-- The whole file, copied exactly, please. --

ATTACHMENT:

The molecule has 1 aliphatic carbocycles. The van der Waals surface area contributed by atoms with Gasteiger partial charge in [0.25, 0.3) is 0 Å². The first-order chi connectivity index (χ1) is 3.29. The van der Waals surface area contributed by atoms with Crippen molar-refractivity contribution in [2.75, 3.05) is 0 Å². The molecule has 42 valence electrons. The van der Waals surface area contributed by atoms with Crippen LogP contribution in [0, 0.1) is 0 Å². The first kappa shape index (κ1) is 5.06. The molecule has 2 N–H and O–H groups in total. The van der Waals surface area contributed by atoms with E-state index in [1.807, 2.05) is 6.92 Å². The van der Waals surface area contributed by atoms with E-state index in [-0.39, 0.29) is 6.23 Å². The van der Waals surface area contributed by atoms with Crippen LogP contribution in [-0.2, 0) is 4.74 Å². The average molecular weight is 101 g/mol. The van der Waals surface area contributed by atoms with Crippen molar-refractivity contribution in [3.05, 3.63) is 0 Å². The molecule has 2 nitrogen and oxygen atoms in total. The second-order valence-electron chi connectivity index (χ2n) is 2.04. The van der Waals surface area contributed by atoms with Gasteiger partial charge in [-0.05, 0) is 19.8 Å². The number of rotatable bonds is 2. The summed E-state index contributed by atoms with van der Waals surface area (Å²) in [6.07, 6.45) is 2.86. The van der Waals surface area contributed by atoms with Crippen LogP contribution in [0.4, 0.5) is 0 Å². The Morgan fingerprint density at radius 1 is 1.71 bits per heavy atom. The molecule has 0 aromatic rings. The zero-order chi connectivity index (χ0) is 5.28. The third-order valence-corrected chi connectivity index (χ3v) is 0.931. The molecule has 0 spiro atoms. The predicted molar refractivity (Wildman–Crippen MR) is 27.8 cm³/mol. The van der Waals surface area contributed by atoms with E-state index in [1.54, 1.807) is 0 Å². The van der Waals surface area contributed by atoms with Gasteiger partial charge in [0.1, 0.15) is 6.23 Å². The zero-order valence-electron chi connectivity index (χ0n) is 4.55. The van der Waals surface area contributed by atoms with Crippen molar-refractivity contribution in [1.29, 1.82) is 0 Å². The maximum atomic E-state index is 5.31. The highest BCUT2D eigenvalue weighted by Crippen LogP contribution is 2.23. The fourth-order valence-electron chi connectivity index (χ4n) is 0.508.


The molecule has 1 aliphatic carbocycles. The van der Waals surface area contributed by atoms with Gasteiger partial charge in [0.25, 0.3) is 0 Å². The first-order chi connectivity index (χ1) is 3.29. The van der Waals surface area contributed by atoms with Crippen molar-refractivity contribution in [2.75, 3.05) is 0 Å². The molecule has 42 valence electrons. The van der Waals surface area contributed by atoms with Crippen LogP contribution in [0, 0.1) is 0 Å². The first kappa shape index (κ1) is 5.06. The molecule has 2 N–H and O–H groups in total. The van der Waals surface area contributed by atoms with E-state index in [1.807, 2.05) is 6.92 Å². The van der Waals surface area contributed by atoms with E-state index in [-0.39, 0.29) is 6.23 Å². The van der Waals surface area contributed by atoms with Crippen LogP contribution in [-0.2, 0) is 4.74 Å². The average molecular weight is 101 g/mol. The van der Waals surface area contributed by atoms with Crippen molar-refractivity contribution in [3.05, 3.63) is 0 Å². The molecule has 2 nitrogen and oxygen atoms in total. The second-order valence-electron chi connectivity index (χ2n) is 2.04. The van der Waals surface area contributed by atoms with Gasteiger partial charge in [-0.05, 0) is 19.8 Å². The number of rotatable bonds is 2. The summed E-state index contributed by atoms with van der Waals surface area (Å²) in [6.07, 6.45) is 2.86. The van der Waals surface area contributed by atoms with Crippen LogP contribution in [0.4, 0.5) is 0 Å². The Morgan fingerprint density at radius 1 is 1.71 bits per heavy atom. The molecule has 0 aromatic rings. The zero-order chi connectivity index (χ0) is 5.28. The third-order valence-corrected chi connectivity index (χ3v) is 0.931. The molecule has 0 spiro atoms. The predicted molar refractivity (Wildman–Crippen MR) is 27.8 cm³/mol. The van der Waals surface area contributed by atoms with E-state index in [1.54, 1.807) is 0 Å². The van der Waals surface area contributed by atoms with Gasteiger partial charge in [0.1, 0.15) is 6.23 Å². The zero-order valence-electron chi connectivity index (χ0n) is 4.55. The van der Waals surface area contributed by atoms with Crippen molar-refractivity contribution in [1.29, 1.82) is 0 Å². The maximum atomic E-state index is 5.31. The highest BCUT2D eigenvalue weighted by Crippen LogP contribution is 2.23. The fourth-order valence-electron chi connectivity index (χ4n) is 0.508.